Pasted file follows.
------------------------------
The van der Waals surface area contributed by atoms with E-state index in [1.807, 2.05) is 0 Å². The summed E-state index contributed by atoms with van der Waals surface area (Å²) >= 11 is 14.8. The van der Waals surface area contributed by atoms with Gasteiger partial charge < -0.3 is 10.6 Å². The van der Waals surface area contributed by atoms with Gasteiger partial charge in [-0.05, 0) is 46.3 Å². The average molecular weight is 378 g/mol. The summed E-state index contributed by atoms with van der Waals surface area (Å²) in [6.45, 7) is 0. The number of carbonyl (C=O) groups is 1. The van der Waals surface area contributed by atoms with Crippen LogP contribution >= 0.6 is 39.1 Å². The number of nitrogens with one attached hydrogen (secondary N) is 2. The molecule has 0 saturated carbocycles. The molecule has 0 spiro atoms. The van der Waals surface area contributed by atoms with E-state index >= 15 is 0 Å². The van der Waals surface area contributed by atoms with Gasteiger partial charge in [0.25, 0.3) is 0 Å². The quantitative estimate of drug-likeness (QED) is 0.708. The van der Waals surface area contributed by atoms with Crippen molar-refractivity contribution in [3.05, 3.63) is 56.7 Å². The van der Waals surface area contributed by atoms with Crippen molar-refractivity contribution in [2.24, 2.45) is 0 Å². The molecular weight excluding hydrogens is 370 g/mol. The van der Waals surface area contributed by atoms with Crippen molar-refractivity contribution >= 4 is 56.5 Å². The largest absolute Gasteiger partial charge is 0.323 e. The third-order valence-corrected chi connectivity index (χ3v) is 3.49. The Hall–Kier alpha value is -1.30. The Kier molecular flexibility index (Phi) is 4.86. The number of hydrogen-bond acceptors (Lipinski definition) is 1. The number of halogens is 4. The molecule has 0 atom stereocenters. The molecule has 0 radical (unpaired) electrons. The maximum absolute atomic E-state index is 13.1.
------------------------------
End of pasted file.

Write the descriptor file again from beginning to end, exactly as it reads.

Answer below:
The van der Waals surface area contributed by atoms with E-state index in [1.807, 2.05) is 0 Å². The summed E-state index contributed by atoms with van der Waals surface area (Å²) >= 11 is 14.8. The van der Waals surface area contributed by atoms with Gasteiger partial charge < -0.3 is 10.6 Å². The van der Waals surface area contributed by atoms with Gasteiger partial charge in [-0.05, 0) is 46.3 Å². The average molecular weight is 378 g/mol. The summed E-state index contributed by atoms with van der Waals surface area (Å²) in [6.45, 7) is 0. The number of carbonyl (C=O) groups is 1. The van der Waals surface area contributed by atoms with Crippen LogP contribution >= 0.6 is 39.1 Å². The number of nitrogens with one attached hydrogen (secondary N) is 2. The molecule has 0 saturated carbocycles. The molecule has 0 spiro atoms. The van der Waals surface area contributed by atoms with E-state index >= 15 is 0 Å². The van der Waals surface area contributed by atoms with Gasteiger partial charge in [0.25, 0.3) is 0 Å². The quantitative estimate of drug-likeness (QED) is 0.708. The van der Waals surface area contributed by atoms with Crippen molar-refractivity contribution in [3.05, 3.63) is 56.7 Å². The van der Waals surface area contributed by atoms with Crippen molar-refractivity contribution in [2.24, 2.45) is 0 Å². The molecular weight excluding hydrogens is 370 g/mol. The van der Waals surface area contributed by atoms with Crippen molar-refractivity contribution >= 4 is 56.5 Å². The largest absolute Gasteiger partial charge is 0.323 e. The third-order valence-corrected chi connectivity index (χ3v) is 3.49. The Hall–Kier alpha value is -1.30. The Kier molecular flexibility index (Phi) is 4.86. The number of hydrogen-bond acceptors (Lipinski definition) is 1. The number of halogens is 4. The molecule has 0 atom stereocenters. The molecule has 0 radical (unpaired) electrons. The maximum absolute atomic E-state index is 13.1.